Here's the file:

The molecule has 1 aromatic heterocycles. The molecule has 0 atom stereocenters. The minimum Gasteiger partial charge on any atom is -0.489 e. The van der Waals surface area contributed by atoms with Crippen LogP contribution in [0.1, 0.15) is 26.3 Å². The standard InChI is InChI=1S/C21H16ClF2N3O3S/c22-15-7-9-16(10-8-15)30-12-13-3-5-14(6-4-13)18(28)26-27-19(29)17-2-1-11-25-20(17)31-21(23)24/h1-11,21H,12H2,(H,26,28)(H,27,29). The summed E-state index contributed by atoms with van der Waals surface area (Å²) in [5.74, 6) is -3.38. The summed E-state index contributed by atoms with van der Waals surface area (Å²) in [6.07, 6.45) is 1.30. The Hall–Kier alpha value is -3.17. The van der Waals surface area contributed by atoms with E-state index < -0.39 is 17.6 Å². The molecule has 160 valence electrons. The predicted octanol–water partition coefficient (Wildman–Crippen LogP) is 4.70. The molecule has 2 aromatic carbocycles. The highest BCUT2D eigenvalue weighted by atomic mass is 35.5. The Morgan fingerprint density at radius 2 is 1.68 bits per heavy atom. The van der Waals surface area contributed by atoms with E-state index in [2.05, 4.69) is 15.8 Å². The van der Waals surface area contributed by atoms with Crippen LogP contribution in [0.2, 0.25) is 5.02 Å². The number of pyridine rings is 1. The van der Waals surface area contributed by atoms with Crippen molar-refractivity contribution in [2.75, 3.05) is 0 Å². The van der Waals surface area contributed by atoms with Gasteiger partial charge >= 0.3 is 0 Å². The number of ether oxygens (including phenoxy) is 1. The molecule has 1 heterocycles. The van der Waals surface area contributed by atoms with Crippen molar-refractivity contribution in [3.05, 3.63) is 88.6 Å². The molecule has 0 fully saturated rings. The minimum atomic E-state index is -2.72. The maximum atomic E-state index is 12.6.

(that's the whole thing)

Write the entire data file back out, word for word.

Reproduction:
The molecule has 1 aromatic heterocycles. The molecule has 0 atom stereocenters. The minimum Gasteiger partial charge on any atom is -0.489 e. The van der Waals surface area contributed by atoms with Crippen LogP contribution in [0.1, 0.15) is 26.3 Å². The standard InChI is InChI=1S/C21H16ClF2N3O3S/c22-15-7-9-16(10-8-15)30-12-13-3-5-14(6-4-13)18(28)26-27-19(29)17-2-1-11-25-20(17)31-21(23)24/h1-11,21H,12H2,(H,26,28)(H,27,29). The summed E-state index contributed by atoms with van der Waals surface area (Å²) in [5.74, 6) is -3.38. The summed E-state index contributed by atoms with van der Waals surface area (Å²) in [6.07, 6.45) is 1.30. The Hall–Kier alpha value is -3.17. The van der Waals surface area contributed by atoms with E-state index < -0.39 is 17.6 Å². The molecule has 160 valence electrons. The predicted octanol–water partition coefficient (Wildman–Crippen LogP) is 4.70. The molecule has 2 aromatic carbocycles. The highest BCUT2D eigenvalue weighted by atomic mass is 35.5. The Morgan fingerprint density at radius 2 is 1.68 bits per heavy atom. The van der Waals surface area contributed by atoms with E-state index in [2.05, 4.69) is 15.8 Å². The van der Waals surface area contributed by atoms with Crippen LogP contribution in [0.2, 0.25) is 5.02 Å². The number of pyridine rings is 1. The van der Waals surface area contributed by atoms with Crippen molar-refractivity contribution in [2.75, 3.05) is 0 Å². The van der Waals surface area contributed by atoms with Gasteiger partial charge >= 0.3 is 0 Å². The number of ether oxygens (including phenoxy) is 1. The molecule has 1 heterocycles. The van der Waals surface area contributed by atoms with Crippen molar-refractivity contribution in [3.05, 3.63) is 88.6 Å². The molecule has 0 fully saturated rings. The minimum atomic E-state index is -2.72. The maximum atomic E-state index is 12.6.